Safety and Preparation for Winter/Spring kayaking

DON’T just“Fling” into Spring Paddling!

Dylan Nichols (behind the picture) and Pete Delosa (pictured) kayaking the Gorge at 30,000 cfs. Some big waves show up at high flows!

A lot of paddling safely is based in common sense — yours and other people’s! Here are a few tips to “remind” you of some elements to take care of before and when you head out to the water this Winter/Spring.

New rivers, new runs and a new year of paddling are at hand. Some folks have paddled all Winter, but others are just stepping out to the rivers and ocean and even lakes around them to shake off the cabin fever. It’s easy to feel the excitement as paddling partner’s new and old start posting their intentions and you just want to grab your gear and head out the next morning as if nothing has changed since last season.

BUT, did you think about the important stuff before going?? Remember, days are still short, water is cold and weather is unpredictable!! There are also WAAAY fewer paddlers and rafters out in the Winter to be of help if needed and many new potential hazards to be found.

A breakdown paddle should always be in everyone’s boat, for your use or more likely to save someone else (and their group) a much longer day or a walk out. Every year we see plenty of posts on the board for “lost paddles”.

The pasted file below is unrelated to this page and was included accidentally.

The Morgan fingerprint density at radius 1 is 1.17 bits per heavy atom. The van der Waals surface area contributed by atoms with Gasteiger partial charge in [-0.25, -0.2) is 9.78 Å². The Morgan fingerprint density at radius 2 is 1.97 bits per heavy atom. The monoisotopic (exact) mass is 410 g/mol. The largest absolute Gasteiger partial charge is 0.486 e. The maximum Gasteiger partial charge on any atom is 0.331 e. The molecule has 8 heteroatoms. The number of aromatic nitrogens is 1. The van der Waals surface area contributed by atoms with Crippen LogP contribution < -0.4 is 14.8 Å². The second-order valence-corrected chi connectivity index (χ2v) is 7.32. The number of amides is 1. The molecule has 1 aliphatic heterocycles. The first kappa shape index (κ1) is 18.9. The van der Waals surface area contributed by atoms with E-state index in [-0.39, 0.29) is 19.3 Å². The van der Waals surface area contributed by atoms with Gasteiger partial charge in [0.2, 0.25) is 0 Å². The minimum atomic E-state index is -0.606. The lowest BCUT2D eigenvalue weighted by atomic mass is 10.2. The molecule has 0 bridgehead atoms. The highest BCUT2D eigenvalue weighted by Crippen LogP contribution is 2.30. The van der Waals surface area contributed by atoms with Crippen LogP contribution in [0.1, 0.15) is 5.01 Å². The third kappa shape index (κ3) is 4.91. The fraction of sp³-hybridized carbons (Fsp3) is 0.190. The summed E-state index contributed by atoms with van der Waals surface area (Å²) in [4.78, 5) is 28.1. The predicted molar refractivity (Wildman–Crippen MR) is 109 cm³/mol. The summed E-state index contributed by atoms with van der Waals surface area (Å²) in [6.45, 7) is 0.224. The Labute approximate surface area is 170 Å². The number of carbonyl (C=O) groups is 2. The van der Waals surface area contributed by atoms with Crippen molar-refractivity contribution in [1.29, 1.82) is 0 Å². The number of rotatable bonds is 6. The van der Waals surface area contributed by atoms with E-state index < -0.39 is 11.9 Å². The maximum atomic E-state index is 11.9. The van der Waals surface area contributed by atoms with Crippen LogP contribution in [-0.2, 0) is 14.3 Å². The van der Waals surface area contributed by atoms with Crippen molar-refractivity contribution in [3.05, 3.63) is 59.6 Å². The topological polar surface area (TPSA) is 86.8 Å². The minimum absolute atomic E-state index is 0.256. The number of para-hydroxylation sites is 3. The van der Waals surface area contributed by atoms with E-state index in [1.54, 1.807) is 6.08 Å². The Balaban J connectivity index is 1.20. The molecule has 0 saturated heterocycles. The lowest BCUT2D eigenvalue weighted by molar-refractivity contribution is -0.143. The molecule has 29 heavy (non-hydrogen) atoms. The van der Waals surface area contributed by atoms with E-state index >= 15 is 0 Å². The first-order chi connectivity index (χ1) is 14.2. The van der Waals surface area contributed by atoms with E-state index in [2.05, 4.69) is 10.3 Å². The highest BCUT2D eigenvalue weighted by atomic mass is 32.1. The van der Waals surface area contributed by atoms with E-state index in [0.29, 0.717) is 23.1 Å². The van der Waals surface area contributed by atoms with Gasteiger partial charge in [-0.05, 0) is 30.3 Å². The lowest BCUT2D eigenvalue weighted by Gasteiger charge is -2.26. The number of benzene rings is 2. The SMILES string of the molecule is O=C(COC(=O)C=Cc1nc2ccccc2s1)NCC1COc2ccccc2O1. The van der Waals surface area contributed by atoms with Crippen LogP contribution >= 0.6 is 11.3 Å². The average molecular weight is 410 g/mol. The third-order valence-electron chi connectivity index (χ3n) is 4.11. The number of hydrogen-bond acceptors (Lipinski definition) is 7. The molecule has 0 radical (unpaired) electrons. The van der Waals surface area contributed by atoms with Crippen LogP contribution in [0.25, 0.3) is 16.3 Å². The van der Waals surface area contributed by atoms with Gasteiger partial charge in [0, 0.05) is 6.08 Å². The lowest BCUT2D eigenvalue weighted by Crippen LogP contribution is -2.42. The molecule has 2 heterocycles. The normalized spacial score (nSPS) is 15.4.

Which is also a reminder to mark your paddle and all of your gear with your name and number. That way there is a better chance it will make its way back to you!

2 weeks or more before your first outing

  • Check all gaskets and put your drytops/suits on to make sure they aren’t cracked and ready to rip out. Gaskets tend to last two or three seasons at best and fail when you can least afford it. A failed gasket at put in or on the run has ruined many a paddling trip! If they are questionable, get em replaced. We do gasket repairs with a quick turn around time and can save you on shipping costs.
  • Check your boat for cracks, frogs, or spiders before they surprise you. Tighten all of the bolts, replace missing or worn pieces of your outfitting and make sure your float bags hold air!
  • Stretch your skirt onto the boat and repair any rips or badly frayed areas. Check it thoroughly on the inside of the skirt as well!
  • Get your cold water gear together, with , booties, neoprene socks, pogies or insulating gloves, skull cap, capilene and fleece under layers and spare fleece in your boat
  • Have a good 1st Aid kit along with a fire starter, hand warmers, energy bars, duct tape, space blanket, flashlight and a few thin plastic grocery bags as emergency “socks”, “mittens” or skull caps.
  • Use a “new” drysuit in a pool or easy water and try swimming in it BEFORE you take an unwanted test on a river. Air and the restrictiveness of a drysuit can really affect your swimming ability if you are not familiar with how to “bleed” the air and what it feels like to swim in a drysuit.

First Tracks

  • Paddle familiar runs first and a step below what you were paddling at the end of last season.
  • DON’T fall into the common trap of getting a late start- especially on unknown or higher than normal runs. ALWAYS plan in a margin for error. It only takes one unexpected portage or a swim or two by members of the group, or other groups you run into, to throw your timing way off and create a series of new issues and potential risks or epics.
  • Paddle a familiar and comfortable boat the first time or two out. Not the time to jump into a new boat or a new demo boat! A river running boat with more volume and hull speed will help offset any sluggish timing or lack of practice and conditioning on your part, especially on new, high or faster water runs.